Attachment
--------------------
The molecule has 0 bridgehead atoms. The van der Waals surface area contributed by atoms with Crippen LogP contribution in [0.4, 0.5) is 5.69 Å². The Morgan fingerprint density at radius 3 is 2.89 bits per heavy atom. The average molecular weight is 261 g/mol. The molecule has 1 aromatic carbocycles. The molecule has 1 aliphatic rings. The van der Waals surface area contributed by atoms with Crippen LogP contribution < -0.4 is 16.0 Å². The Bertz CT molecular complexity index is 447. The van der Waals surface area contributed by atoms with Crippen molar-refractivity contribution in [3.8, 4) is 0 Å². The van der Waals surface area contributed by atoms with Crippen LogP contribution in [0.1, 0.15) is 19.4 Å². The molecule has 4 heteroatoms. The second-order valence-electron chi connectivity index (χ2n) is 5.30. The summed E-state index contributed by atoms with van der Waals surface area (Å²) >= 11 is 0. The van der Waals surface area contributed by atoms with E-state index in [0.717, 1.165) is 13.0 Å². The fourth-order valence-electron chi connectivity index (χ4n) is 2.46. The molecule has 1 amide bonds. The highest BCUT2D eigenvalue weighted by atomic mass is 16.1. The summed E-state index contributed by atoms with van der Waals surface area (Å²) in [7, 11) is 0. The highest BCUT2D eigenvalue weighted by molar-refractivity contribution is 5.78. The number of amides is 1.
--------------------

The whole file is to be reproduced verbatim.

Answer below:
The molecule has 0 bridgehead atoms. The van der Waals surface area contributed by atoms with Crippen LogP contribution in [0.4, 0.5) is 5.69 Å². The Morgan fingerprint density at radius 3 is 2.89 bits per heavy atom. The average molecular weight is 261 g/mol. The molecule has 1 aromatic carbocycles. The molecule has 1 aliphatic rings. The van der Waals surface area contributed by atoms with Crippen LogP contribution < -0.4 is 16.0 Å². The Bertz CT molecular complexity index is 447. The van der Waals surface area contributed by atoms with Crippen molar-refractivity contribution in [3.8, 4) is 0 Å². The van der Waals surface area contributed by atoms with Crippen LogP contribution in [0.1, 0.15) is 19.4 Å². The molecule has 4 heteroatoms. The second-order valence-electron chi connectivity index (χ2n) is 5.30. The summed E-state index contributed by atoms with van der Waals surface area (Å²) >= 11 is 0. The van der Waals surface area contributed by atoms with E-state index in [0.717, 1.165) is 13.0 Å². The fourth-order valence-electron chi connectivity index (χ4n) is 2.46. The molecule has 1 amide bonds. The highest BCUT2D eigenvalue weighted by atomic mass is 16.1. The summed E-state index contributed by atoms with van der Waals surface area (Å²) in [7, 11) is 0. The highest BCUT2D eigenvalue weighted by molar-refractivity contribution is 5.78. The number of amides is 1.